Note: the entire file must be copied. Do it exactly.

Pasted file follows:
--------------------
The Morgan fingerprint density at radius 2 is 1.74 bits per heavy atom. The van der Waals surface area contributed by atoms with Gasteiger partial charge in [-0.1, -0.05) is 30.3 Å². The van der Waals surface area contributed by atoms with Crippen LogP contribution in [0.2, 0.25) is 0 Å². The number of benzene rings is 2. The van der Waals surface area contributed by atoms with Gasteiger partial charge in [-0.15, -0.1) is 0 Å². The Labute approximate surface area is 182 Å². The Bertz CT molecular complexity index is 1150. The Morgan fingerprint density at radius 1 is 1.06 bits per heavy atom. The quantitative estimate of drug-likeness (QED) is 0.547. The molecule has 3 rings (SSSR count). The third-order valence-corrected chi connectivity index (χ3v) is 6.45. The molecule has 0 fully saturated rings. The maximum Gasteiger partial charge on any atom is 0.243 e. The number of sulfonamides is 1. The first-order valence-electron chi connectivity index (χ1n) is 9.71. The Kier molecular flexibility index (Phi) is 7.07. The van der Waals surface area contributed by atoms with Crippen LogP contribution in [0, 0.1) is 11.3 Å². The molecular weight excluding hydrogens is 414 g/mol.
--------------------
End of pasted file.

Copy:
The Morgan fingerprint density at radius 2 is 1.74 bits per heavy atom. The van der Waals surface area contributed by atoms with Gasteiger partial charge in [-0.1, -0.05) is 30.3 Å². The van der Waals surface area contributed by atoms with Crippen LogP contribution in [0.2, 0.25) is 0 Å². The number of benzene rings is 2. The van der Waals surface area contributed by atoms with Gasteiger partial charge in [-0.15, -0.1) is 0 Å². The Labute approximate surface area is 182 Å². The Bertz CT molecular complexity index is 1150. The Morgan fingerprint density at radius 1 is 1.06 bits per heavy atom. The quantitative estimate of drug-likeness (QED) is 0.547. The molecule has 3 rings (SSSR count). The third-order valence-corrected chi connectivity index (χ3v) is 6.45. The molecule has 0 fully saturated rings. The maximum Gasteiger partial charge on any atom is 0.243 e. The number of sulfonamides is 1. The first-order valence-electron chi connectivity index (χ1n) is 9.71. The Kier molecular flexibility index (Phi) is 7.07. The van der Waals surface area contributed by atoms with Crippen LogP contribution in [0, 0.1) is 11.3 Å². The molecular weight excluding hydrogens is 414 g/mol.